Anybody who’s spent time keeping up with blogs and forums in the points & miles world eventually reads about somebody being defrauded by a legitimate gift card purchase. Blogger Mike over at igobyplane.com has the most extensive account I’ve seen yet of being ripped off–and what’s more, he’s found evidence that links the thief to someone in the IT department at InComm.
It’s a lengthy piece and I encourage you to read it as there is a lot more detail than I’m going to share here, but Mikes’s first point is that PayPal My Cash cards have a security flaw:
I speculated that a possible problem was the sensitive PIN numbers – the only thing required to load money – may be easy to get by clever employees. As it turns out however, even stupid employees can get to them. They are stored in a database in plaintext – meaning they are there to just read off. They are not encrypted or encoded. They are not even shielded from mass user access – anyone who can poke around in the database can see them.
Mike also was able to track down an email address associated with the theft. The email address’s owner is connected to an InComm IT guy on LinkedIn. Which is circumstantial evidence, of course, but it still makes you wonder.
Apparently a number of people have had funds go missing and been told that they’re out of luck and they have to eat the $500 or whatever amount they have loaded on the card. Mike found a lawyer and got in on a class action lawsuit, which InComm eventually settled for an undisclosed amount. Even if InComm employees aren’t actually stealing, it would be nice to see InComm making more of an effort to compensate innocent customers defrauded by its product.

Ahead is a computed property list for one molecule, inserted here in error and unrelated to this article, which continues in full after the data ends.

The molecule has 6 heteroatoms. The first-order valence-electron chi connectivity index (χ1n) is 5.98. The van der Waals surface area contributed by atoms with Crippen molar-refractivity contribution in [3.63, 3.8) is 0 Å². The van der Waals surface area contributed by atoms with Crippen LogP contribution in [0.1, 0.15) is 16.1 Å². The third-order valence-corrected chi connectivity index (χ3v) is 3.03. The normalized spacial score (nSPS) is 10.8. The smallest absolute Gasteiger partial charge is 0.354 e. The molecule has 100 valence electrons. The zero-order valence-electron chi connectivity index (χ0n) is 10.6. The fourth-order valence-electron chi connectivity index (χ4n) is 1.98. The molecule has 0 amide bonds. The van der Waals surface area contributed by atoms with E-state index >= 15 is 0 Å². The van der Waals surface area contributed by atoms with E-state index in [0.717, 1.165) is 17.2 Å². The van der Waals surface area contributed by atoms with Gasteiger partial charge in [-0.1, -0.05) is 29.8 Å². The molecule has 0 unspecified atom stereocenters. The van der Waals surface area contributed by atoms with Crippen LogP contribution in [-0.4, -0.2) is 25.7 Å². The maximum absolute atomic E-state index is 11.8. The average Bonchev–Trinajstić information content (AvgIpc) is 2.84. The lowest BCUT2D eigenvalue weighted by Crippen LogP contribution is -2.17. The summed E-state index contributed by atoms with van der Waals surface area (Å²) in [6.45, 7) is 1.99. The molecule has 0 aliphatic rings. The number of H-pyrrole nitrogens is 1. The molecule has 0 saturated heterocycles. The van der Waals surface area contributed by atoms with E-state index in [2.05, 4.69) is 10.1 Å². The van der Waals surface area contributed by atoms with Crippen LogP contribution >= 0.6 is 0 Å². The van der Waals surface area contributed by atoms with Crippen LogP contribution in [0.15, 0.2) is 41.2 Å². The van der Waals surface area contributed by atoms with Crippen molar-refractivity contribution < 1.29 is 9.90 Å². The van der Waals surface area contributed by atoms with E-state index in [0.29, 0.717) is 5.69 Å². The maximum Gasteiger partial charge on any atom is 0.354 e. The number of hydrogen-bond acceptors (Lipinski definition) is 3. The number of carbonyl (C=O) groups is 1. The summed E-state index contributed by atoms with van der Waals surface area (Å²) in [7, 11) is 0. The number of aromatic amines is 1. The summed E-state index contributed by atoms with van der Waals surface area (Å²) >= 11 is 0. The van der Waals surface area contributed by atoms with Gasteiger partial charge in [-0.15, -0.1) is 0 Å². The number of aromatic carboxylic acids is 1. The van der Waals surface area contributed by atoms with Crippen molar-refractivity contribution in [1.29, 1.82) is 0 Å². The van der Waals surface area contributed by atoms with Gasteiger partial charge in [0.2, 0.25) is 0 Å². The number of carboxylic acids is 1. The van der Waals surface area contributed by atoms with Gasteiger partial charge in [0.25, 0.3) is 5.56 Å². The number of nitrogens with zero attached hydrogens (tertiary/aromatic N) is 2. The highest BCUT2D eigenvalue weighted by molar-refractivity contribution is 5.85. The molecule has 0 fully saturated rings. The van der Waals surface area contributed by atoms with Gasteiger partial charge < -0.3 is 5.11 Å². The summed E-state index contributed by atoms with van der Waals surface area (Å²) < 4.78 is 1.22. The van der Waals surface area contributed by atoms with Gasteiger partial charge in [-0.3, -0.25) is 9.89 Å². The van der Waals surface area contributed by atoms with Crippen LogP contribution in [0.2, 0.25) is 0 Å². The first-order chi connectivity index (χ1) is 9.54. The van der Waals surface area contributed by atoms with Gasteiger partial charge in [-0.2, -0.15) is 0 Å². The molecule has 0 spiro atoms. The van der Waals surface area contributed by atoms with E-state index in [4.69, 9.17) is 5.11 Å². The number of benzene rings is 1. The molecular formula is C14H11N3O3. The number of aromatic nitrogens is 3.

- If you buy use these cards, you should use them as soon as possible. (This is already the usage pattern for most.)
- If you have one of these that has been sitting around for a couple weeks – it’s worth calling up customer service first to verify with the 16 digit number that the money is still there. If you don’t do this step, I would recommend at least taking a video of you scratching off the PIN and trying to load the card, just in case.
- If your card has been sitting around a couple months – or longer – the likelihood of your money being gone grows exponentially!
Again, I encourage you to read the full article and see what you think.